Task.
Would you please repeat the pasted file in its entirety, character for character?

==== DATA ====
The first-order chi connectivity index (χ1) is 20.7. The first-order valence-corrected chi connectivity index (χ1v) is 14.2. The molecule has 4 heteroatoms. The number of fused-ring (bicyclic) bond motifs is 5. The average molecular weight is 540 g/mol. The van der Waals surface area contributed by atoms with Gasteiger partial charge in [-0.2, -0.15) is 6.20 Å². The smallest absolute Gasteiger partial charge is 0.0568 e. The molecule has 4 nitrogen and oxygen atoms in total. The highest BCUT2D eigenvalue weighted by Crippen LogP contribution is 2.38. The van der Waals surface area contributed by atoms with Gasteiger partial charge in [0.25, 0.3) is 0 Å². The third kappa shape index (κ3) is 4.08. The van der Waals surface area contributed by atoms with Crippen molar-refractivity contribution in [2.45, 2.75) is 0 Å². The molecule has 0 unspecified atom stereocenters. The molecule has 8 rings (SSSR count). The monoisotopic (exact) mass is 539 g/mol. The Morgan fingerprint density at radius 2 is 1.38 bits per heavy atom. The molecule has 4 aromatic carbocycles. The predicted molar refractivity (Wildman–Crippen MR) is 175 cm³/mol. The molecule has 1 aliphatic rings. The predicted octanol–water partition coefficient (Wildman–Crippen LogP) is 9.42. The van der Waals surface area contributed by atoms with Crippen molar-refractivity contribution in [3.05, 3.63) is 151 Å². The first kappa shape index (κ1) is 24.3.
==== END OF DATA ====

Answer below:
The first-order chi connectivity index (χ1) is 20.7. The first-order valence-corrected chi connectivity index (χ1v) is 14.2. The molecule has 4 heteroatoms. The number of fused-ring (bicyclic) bond motifs is 5. The average molecular weight is 540 g/mol. The van der Waals surface area contributed by atoms with Gasteiger partial charge in [-0.2, -0.15) is 6.20 Å². The smallest absolute Gasteiger partial charge is 0.0568 e. The molecule has 4 nitrogen and oxygen atoms in total. The highest BCUT2D eigenvalue weighted by Crippen LogP contribution is 2.38. The van der Waals surface area contributed by atoms with Gasteiger partial charge in [0.25, 0.3) is 0 Å². The third kappa shape index (κ3) is 4.08. The van der Waals surface area contributed by atoms with Crippen molar-refractivity contribution in [2.45, 2.75) is 0 Å². The molecule has 0 unspecified atom stereocenters. The molecule has 8 rings (SSSR count). The monoisotopic (exact) mass is 539 g/mol. The Morgan fingerprint density at radius 2 is 1.38 bits per heavy atom. The molecule has 4 aromatic carbocycles. The predicted molar refractivity (Wildman–Crippen MR) is 175 cm³/mol. The molecule has 1 aliphatic rings. The predicted octanol–water partition coefficient (Wildman–Crippen LogP) is 9.42. The van der Waals surface area contributed by atoms with Crippen molar-refractivity contribution in [3.05, 3.63) is 151 Å². The first kappa shape index (κ1) is 24.3.